He stops and examines me before placing the cap back on my head. “Have to do. Just keep your head down and your mouth closed. Someone talks to you, just nod.”

I am still scared, but I nod exaggeratedly, and I think I see a grin tug at his lips as he tucks his knife away. We gather the hair from the floor, and I pretend that I don’t see him tuck a lock of my hair inside his pocket.


Quinn shows me to the crew quarters, and I stash my suitcase before I follow him to the decks. I feel lighter as I toss my severed hair into the water, and, for the first time, I begin to feel the freedom that I had sought for so long.

He tells me that he is the ship's bosun and instructs me to observe him for the first day. I stand on his heels and watch him intently as he narrates his movements, and I am in awe of him.

I have never been on a ship before, but I can still recognize his skill and efficiency. He moves with grace and ease around the clunky ship.

He barks orders to the crewmen, and they respond quickly and with respect, and I know that he is both liked and trusted by the men. They mutter in my direction, but I keep my head down as he instructed, and they mostly leave me alone.


We set sail today, and Quinn shows me the rigging and sails. He makes me practice tying the knots and adjusting the sails with him and tells me that I catch on quickly.

I have never felt more useful than I do now. My muscles and limbs ache, and my skin is red and blistering, but I embrace the pain because it makes me feel alive. I have never slept in a hammock before, but I enjoy its soft embrace and sleep quickly.

We sit with the other men in the galley as we eat. Quinn eats in silence, but the crewmen shout and shove one another as they eat. I have not seen such a display of wildness before. It makes me uneasy, but it also stirs something within me. I believe it is the kind of freedom that only a man can know.


I am beginning to win the respect of the crew, and I have gotten better at hiding my femininity. They treat me better than the other cabin boys, and I fear discovery less every day. I suspect it is out of respect for Quinn that they have embraced me, though.

He has trained me well and says that I am a natural sailor. I know that he is not a man given to false praise, and I believe that I have earned his respect.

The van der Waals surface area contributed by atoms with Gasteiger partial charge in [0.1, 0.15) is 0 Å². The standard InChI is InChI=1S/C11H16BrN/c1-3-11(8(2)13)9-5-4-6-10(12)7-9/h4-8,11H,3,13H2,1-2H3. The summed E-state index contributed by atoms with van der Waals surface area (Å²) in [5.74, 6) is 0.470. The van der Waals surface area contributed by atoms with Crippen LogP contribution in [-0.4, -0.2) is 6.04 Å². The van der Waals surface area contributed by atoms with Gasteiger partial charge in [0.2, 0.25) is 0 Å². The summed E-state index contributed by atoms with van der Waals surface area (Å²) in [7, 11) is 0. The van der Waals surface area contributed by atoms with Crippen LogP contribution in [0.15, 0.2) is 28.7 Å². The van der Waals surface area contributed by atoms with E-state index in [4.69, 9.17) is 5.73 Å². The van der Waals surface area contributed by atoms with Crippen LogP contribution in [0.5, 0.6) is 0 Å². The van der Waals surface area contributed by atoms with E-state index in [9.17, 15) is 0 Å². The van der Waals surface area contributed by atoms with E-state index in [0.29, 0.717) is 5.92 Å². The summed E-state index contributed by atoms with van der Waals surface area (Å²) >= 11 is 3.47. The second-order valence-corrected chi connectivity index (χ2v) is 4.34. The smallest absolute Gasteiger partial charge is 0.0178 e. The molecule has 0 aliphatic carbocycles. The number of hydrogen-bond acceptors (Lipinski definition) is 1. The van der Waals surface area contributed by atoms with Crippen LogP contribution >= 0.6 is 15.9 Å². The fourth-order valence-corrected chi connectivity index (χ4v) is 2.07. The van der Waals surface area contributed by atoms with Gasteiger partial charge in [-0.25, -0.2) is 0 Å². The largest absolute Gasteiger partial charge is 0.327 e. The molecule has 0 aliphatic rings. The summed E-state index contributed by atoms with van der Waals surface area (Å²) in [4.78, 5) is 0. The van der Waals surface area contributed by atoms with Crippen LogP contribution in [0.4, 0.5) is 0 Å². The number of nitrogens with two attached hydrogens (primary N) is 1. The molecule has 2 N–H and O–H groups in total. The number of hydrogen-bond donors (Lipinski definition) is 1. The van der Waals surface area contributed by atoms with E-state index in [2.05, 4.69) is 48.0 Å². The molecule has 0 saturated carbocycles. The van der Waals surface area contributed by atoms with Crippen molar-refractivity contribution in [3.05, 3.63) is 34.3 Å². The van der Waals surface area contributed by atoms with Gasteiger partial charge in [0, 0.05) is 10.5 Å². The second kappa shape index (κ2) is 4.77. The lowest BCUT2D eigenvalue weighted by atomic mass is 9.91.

I am grateful that he has kept my secret, and I dread the day that I will have to watch this ship and Quinn sail away without me.


We are expected to reach port tomorrow, but I am no longer afraid. The Captain has agreed to let me remain aboard as the Quinn's apprentice, and I am relieved to not have to leave the ship, the sea, and Quinn behind.

On the rare occasions that I find myself alone with him, Quinn calls me by my given name and speaks to me, not as a sailor or a subordinate, but as I really am, a woman. In those brief moments, he makes me feel like maybe it is enough to just be Khloe.


I have developed my own scars and muscles in my arms and legs that I did not know women could possess, and I have become an excellent climber. I am one of the few crew members who is not afraid of heights, and when Quinn sends me up the masts, I take my time as I check the rigging and lines.

I find that I prefer viewing the horizon from the top of the mast, amidst the sails, and even though I am sure there will come a day that I long for the familiarity of the view from my old beach, that day has not yet come.

There may even come a day where I seek escape from the life of a sailor, but that day has not come yet either. Today, I am enjoying my freedom.


About the Creator

Lena Folkert

Alaskan Grown Freelance Writer 🤍 Lover of Prose

Former Deckhand & Barista 🤍 Always a Pleaser & Eggshell-Walker

Lifelong Animal Lover & Whisperer 🤍 Ever the Student & Seeker

Traveler 🤍 Dreamer 🤍 Wanderer

Happily Lost 🤍 Luckily in Love

Reader insights


Excellent work. Looking forward to reading more!

Add your insights

Comments (1)

Sign in to comment
  • Mike Singleton - Mikeydredabout a year ago

    Some wonderful imagery in here

Find us on social media

Miscellaneous links

  • Explore
  • Contact
  • Privacy Policy
  • Terms of Use
  • Support

© 2024 Creatd, Inc. All Rights Reserved.